Obama Administration Cracks Down on Airlines

ABC News is reporting the federal government is taking a more active role in policing airlines, establishing and imposing fines for both consumer and safety violations.

Fines imposed on airlines from the Department of Transportation -- the agency that oversees pricing, advertising, delays and involuntary bumping -- have spiked from $1.2 million during the Bush administration in 2008 to $2.6 million after Obama appointed Ray LaHood as Transportation Secretary in 2009.

Obama appointed Randy Babbitt to lead the Federal Aviation Administration, the agency that regulates safety in the skies. Under Babbitt's guidance, the FAA levied $14.7 million in fines during 2009, compared to $7.6 million in 2008 and $6.1 million the year before.

"Clearly we have an administration now which believes in more government intervention on behalf of consumers and other constituencies," said Brian F. Havel, a law professor and director of the International Aviation Law Institute at DePaul University in Chicago to ABC News. "I think the philosophy of the administration clearly is to be more interventionist."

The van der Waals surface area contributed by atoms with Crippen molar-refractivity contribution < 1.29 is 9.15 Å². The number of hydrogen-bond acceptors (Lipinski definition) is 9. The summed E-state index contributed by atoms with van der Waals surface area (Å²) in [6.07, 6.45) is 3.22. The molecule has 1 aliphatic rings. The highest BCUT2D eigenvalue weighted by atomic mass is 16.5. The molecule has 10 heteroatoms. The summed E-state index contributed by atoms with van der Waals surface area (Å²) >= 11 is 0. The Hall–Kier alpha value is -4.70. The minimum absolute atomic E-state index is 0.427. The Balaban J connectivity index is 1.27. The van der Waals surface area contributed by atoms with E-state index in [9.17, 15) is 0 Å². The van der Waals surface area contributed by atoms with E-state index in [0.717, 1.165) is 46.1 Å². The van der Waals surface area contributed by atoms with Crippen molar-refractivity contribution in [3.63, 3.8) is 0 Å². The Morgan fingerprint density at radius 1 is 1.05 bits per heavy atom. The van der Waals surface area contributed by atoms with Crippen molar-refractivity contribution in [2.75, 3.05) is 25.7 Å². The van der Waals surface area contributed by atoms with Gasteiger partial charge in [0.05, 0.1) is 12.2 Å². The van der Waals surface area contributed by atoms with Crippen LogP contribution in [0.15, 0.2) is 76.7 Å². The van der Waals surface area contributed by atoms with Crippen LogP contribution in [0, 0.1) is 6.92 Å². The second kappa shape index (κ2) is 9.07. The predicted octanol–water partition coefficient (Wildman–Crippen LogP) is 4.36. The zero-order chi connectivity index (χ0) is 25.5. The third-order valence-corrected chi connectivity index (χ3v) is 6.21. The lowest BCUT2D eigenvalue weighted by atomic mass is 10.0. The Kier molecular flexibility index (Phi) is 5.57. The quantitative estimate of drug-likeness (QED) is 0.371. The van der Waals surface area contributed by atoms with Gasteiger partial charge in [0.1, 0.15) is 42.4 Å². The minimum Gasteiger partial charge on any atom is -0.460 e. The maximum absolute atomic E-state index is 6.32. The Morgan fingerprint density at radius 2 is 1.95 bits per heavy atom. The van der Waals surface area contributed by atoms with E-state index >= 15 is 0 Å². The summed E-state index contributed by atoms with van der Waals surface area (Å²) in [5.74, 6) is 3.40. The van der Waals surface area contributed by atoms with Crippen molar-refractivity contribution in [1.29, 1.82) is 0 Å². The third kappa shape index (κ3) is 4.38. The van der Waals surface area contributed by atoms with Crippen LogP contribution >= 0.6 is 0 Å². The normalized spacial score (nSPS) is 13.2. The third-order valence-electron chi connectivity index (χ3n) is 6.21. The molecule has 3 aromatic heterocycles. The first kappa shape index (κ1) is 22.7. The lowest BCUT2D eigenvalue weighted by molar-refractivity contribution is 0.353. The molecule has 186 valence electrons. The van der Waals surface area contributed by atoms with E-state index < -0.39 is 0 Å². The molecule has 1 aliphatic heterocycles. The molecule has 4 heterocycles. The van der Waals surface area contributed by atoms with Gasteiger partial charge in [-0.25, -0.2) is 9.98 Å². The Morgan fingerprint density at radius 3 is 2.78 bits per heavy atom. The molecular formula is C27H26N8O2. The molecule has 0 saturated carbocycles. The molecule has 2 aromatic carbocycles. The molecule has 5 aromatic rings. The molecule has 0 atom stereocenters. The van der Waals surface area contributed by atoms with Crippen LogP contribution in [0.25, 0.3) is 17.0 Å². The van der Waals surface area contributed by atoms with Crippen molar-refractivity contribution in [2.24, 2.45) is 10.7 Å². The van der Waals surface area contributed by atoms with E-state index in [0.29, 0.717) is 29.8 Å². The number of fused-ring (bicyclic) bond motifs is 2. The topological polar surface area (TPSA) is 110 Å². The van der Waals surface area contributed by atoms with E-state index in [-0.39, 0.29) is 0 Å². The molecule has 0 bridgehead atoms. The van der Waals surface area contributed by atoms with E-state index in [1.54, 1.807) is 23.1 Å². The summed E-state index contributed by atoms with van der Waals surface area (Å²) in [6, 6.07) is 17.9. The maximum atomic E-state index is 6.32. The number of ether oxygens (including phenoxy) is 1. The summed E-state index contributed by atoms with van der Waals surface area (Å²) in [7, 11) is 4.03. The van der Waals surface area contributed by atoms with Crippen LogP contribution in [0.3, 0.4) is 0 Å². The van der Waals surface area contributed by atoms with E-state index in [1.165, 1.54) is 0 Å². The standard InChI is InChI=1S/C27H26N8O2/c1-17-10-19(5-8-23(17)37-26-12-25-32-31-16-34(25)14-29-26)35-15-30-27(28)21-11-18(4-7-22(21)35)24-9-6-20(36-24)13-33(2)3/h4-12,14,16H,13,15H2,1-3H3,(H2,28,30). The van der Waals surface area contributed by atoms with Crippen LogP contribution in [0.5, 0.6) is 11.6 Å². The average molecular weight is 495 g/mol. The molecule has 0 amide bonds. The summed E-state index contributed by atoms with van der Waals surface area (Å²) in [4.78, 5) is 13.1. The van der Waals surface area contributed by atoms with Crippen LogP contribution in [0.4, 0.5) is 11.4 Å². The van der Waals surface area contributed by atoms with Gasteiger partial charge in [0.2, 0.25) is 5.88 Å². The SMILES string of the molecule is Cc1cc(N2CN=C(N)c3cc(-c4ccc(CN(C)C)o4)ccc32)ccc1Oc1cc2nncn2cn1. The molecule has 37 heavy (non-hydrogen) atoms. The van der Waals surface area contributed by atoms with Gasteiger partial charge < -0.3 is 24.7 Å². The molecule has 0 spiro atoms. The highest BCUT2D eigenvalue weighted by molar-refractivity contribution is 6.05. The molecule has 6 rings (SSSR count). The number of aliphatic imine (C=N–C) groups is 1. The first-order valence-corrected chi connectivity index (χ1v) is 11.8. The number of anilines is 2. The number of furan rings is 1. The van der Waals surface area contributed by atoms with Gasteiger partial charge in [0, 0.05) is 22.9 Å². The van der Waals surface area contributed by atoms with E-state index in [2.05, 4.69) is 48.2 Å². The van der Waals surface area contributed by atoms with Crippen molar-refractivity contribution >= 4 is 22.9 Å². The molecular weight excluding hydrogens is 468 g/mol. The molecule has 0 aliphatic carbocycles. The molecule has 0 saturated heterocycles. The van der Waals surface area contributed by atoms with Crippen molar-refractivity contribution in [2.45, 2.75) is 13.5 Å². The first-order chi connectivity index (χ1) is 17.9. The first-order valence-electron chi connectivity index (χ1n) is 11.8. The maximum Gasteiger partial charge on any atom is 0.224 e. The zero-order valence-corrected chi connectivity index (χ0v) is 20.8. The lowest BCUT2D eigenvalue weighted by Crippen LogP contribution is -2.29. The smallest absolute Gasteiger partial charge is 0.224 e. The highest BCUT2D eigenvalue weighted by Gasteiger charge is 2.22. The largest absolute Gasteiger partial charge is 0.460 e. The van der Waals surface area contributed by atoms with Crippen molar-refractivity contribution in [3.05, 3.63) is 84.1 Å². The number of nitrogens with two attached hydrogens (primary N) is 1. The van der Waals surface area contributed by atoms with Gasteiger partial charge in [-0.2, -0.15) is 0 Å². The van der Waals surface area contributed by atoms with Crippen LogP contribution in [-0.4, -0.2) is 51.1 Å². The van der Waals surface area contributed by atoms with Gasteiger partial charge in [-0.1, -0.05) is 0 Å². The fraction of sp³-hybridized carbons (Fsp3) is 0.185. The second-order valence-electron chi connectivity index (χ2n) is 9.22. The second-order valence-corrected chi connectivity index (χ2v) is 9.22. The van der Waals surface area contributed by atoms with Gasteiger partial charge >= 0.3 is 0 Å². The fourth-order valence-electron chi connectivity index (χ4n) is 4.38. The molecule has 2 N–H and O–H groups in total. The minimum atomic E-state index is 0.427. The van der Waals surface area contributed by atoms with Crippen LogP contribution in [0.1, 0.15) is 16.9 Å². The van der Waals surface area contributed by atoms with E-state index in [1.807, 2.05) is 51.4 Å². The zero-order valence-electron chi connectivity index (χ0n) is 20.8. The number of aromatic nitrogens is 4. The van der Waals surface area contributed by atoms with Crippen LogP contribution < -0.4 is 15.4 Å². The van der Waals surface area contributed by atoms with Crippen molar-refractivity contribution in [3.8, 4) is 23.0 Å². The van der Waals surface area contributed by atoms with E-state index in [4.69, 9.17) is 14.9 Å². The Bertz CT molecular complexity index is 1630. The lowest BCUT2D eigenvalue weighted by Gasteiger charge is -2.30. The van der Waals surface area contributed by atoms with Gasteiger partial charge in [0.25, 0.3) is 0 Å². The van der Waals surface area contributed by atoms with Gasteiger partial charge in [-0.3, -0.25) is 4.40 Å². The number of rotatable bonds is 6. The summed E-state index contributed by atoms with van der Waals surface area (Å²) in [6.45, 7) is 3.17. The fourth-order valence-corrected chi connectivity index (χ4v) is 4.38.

One of the biggest signs of change came when the DOT recently established tarmac delay regulations. Under the new rule, airlines cannot keep passengers stuck on parked planes for more than three hours. LaHood ordered the agency regulations in August 2009, when 51 passengers onboard a Continental Express flight were stranded in Rochester, Minnesota overnight with little food and a broken toilet.

Airlines found in violation of the new tarmac regulations are subject to fines of up to $27,500 per passenger. "That's a steep fine," reported ABC News, who calculated a delayed jet with 186 passengers would cost an airline a single fine of $5.1 million. Although passengers rights groups have been lobbying for a similar rule for years, airlines have said the risk of steep penalties under the regulation will ultimately lead to the cancellation of more flights.

"The traveling public has the right to expect that their flight will be safe and that the airline will treat them fairly," LaHood said through a spokesman to ABC News. "During my watch, the U.S. Department of Transportation has vigorously enforced our aviation regulations governing both safety and consumer protection, and we will continue to do so."
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